6. Hi Jonathan- Wish I could update you more, but things are still in flux. Sorry for the deflection :)

  7. Sherri said

    I work for a school district in marketing. Can we still block comments and posts?

  8. @sherri Unless it’s a prescribed medical drug or device, you won’t be able to disable user comments. However, as always, you will be able to disable user posts to your Wall (just not comments to YOUR Wall posts).

  9. Fortis Malar said

    Facebook pages are great benefits for promoting the business, now a days most of the business peoples are using tis way to promote the business. Chennai hospitals

Continuing the Discussion

  1. New Changes for Facebook, New Perspective for Pharma linked to this post on April 15, 2011

    […] are, of course, exceptions. According to this WCG blog post, the new rules will affect all pharma-sponsored pages, with the following […]

  2. Facebook forcing engagement on pharma pages? « h2onlinehu linked to this post on April 20, 2011

    […] WCGworld.com) Categories: Social media Tags: comment, communication, Facebook, healthcare, pharma, social […]

  3. Facebook No Longer Blocking Comments for (Most Pharmaceutical Pages) linked to this post on May 24, 2011

    […] and controlling Pages about generic themes — that’s not unlikely, considering previous reports of that issue, as well as Facebook’s overall tone towards the industry. While a given company […]

  4. Facebook No Longer Blocking Comments for (Most Pharmaceutical Pages | Andy Bearden) linked to this post on May 25, 2011

    […] creating and controlling Pages about generic themes — that’s not unlikely, considering previous reports of that issue, as well as Facebook’s overall tone towards the industry. While a given company […]

  5. Pharma Facebook Commenting Changes - The Final Story | Dose of Digital linked to this post on May 1, 2013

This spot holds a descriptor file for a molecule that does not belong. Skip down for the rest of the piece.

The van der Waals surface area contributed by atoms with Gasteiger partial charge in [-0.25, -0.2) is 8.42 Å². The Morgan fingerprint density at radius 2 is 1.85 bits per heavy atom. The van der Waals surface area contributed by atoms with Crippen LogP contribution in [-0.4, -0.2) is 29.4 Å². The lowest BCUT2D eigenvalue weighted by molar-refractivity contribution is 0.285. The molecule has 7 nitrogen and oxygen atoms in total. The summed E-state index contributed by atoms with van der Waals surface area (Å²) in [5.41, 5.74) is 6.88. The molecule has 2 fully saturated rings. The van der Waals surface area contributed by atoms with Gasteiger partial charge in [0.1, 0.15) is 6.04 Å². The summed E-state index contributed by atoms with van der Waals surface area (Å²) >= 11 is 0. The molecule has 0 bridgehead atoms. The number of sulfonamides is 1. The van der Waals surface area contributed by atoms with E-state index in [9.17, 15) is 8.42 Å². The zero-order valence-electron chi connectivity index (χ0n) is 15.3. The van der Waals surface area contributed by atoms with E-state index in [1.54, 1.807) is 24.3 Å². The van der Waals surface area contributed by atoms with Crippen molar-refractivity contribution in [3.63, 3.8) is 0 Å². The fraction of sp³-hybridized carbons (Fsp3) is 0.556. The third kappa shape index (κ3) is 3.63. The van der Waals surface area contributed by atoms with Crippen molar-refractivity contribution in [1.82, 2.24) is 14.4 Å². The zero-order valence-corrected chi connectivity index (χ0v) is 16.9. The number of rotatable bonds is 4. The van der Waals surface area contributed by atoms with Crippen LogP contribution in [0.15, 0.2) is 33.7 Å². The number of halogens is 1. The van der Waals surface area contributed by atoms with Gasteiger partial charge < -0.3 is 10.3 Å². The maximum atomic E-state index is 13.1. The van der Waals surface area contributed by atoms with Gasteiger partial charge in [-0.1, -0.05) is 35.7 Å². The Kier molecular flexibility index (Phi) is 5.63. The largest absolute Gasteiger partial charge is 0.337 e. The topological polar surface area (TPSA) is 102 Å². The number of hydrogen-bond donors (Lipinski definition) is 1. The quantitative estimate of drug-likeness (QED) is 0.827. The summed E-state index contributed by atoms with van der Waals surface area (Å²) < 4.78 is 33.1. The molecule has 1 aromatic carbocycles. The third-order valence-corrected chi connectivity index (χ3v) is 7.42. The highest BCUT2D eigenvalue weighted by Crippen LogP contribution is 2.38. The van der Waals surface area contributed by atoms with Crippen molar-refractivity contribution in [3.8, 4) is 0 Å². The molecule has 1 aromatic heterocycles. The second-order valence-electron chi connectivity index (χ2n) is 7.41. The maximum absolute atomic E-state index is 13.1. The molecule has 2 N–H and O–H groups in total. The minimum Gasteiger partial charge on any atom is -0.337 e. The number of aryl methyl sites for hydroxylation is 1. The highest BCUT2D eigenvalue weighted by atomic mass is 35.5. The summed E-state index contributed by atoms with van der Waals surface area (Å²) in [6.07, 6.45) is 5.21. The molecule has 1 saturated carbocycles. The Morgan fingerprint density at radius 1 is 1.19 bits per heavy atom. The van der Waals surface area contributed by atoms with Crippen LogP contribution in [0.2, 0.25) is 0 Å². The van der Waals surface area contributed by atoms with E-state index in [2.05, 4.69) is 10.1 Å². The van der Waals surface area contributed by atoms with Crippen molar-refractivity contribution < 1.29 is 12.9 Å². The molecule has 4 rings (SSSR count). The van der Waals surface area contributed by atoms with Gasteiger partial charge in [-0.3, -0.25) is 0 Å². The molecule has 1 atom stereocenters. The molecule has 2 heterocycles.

[…] The second report of these changes came from WCG. It’s a post that has been cited numerous times in different blog posts and at conferences since it was published. I’ve been a little skeptical of some of the claims in this post since the beginning (and posted a lot of comments all over the place about it) and it appears that my skepticism was justified. WCG had some of the main idea correct, but included some additional details that turn out to not be correct. Specifically, the key piece they mentioned is that ALL pages (not just pharma) would lose the ability to control whether or not someone posted on the Wall. This is very different than what Jim reported. Essentially, there are two different “settings” here. One only Facebook can enable. This “setting” allows Pages to block people not only from posting on the Wall, but also prevents them from commenting on or Liking posts made by the page. The other “setting” is something available to all Page admins. This allows the admin to prevent people from posting onto the Wall, but allows them to comment or Like posts made by the Page. So, if you don’t want people posting random things on your Page, you can prevent people from doing so, but they’ll always be allowed to comment on what you post. This cannot be turned off unless Facebook did it for you as a special exception. This is the setting that controls this permission: [Click to enlarge] […]